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While the Democratic Party in general has remained comfortable with staid proposals and safe positions, Sen. Bernie Sanders (I-Vt.) has shown the power of making visionary demands like Medicare for All, tuition-free college education, and a tougher stand against Wall Street and the military industrial complex. (Photo: National Nurses United/flickr/cc)

When Will Democrats Stop Being Losers?

The moment is ripe for enacting a bold and progressive agenda, but the party still seems unwilling to make the urgent leap

John Atcheson

Much was made of the “blue wave” some saw on November 7th.  Blue ripple is more like it.  Don’t expect those results to translate into a 2018 landslide for Democrats, unless the Party figures out what it’s for, not simply what it’s against.

Most of the Party leaders are only too eager to tell you what an idiot Trump is, or how mean Ryan, McConnell and the rest of the conservative wrecking crew is.  But they are loath to tell you what, exactly, they, themselves stand for.

Oh, yes, you will hear some vaguely progressive platitudes, especially around election time, but in terms of real, specific and substantive stands on behalf of the middle class and poor Americans, there’s more rhetoric than substance.

And yes, the Democratic Party Platform is one of the most progressive since the New Deal.  But it’s also the greatest story never told, and you won’t hear many of those progressive ideals pushed by or embraced by the Party’s leaders.  The fact is, much of what is progressive found its way in there from the Bernie delegates, and—as politicians know—Party platforms are where popular, but inconvenient ideas go to die.

So we’re treated to a steady drumbeat of Trump’s latest foibles and failings, or his latest incoherent and fractured rhetoric—and let’s be clear, Trump’s manifest mendacity, idiocy, and incompetence is both startling and frightening.  John Oliver had a particularly scary example  last Sunday on Last Week Tonight, which combined outright lies with complete incoherence.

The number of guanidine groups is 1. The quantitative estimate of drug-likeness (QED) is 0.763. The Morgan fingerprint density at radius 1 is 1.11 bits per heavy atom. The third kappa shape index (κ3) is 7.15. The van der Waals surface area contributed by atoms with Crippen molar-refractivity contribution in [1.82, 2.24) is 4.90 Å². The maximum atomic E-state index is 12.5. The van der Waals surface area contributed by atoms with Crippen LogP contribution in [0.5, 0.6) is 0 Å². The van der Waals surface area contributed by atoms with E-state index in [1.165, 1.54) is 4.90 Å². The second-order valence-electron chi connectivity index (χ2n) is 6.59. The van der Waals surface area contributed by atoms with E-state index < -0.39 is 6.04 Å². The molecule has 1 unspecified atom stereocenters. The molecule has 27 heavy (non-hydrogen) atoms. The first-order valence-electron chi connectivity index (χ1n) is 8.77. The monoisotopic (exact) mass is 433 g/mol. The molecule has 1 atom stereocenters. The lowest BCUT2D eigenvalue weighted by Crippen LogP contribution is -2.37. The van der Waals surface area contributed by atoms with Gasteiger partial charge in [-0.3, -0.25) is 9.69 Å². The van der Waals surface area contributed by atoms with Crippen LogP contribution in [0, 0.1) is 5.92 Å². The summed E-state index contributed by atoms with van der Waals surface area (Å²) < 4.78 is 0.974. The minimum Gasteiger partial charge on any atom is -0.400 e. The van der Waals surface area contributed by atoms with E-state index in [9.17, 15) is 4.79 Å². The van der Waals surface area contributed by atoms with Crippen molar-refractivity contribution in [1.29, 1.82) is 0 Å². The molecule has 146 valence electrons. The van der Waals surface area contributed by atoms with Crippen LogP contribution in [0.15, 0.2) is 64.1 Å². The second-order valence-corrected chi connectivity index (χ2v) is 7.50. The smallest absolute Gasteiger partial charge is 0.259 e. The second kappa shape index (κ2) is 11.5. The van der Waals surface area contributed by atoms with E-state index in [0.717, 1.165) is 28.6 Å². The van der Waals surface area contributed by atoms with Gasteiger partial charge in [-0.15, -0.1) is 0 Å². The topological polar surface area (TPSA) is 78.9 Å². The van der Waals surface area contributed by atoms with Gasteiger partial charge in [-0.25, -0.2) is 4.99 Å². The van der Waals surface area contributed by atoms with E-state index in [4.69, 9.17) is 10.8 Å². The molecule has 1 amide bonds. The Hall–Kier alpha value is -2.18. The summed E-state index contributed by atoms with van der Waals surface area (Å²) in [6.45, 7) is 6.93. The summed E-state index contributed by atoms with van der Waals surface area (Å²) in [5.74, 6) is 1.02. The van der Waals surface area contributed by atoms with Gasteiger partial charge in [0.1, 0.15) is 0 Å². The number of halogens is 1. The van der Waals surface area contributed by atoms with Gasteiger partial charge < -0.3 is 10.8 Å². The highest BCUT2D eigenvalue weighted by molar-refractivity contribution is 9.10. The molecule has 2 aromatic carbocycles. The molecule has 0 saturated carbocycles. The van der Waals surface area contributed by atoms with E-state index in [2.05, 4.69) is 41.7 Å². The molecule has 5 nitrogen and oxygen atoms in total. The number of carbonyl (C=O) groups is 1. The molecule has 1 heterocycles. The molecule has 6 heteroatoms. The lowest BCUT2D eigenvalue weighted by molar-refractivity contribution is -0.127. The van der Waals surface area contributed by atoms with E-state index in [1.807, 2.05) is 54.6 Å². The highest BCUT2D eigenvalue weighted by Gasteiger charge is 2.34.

But the problem is, the majority of Americans know that Trump isn’t fit to be President.  And they’ve known that Republicans have been the Party of, by, and for the rich for a couple of decades now. For a little over a quarter of American voters, that’s just fine.  They’ve been blinded by hate, fear and greed; or they are among the 10 or so percent that prosper under the Republican policies.

But getting a little over 25 to 30 percent of voters has been enough for Republicans to win at every level, because some 45 percent of eligible voters routinely stay home.  And they stay home because they’re convinced the whole political system is nothing more than a rich man’s game in which politicians are bought and sold by the uber rich and corporations like so many pork bellies in the futures market.

And here’s the thing.  They’re right.  There’s almost no correlation between what the people want, and what the politicians produce.  As Gilens and Page pointed out:

When the preferences of economic elites and the stands of organized interest groups     are controlled for, the preferences of the average American appear to have only a     minuscule, near-zero, statistically non-significant impact upon public policy. (emphasis added).

Buying politicians pays off, as two studies dramatically show. One, authored by Raquel Meyer Alexander, Steven W. Maza, and Susan Schultz, found the return on investment for lobbying to be 22,000 percent (see; “Measuring Rates of Return for Lobbying Expenditures: And Empirical Case Study of Tax Breaks for Multinational Corporations,” Journal of Law and Politics 25, no. 401 (2009): 401–57). That is, for every dollar spent on lobbying, the companies received $220 in tax benefits. Another, more recent and comprehensive study examining the two hundred most politically active companies found that they got an astounding 76,000 percent return on their lobbying expenditures.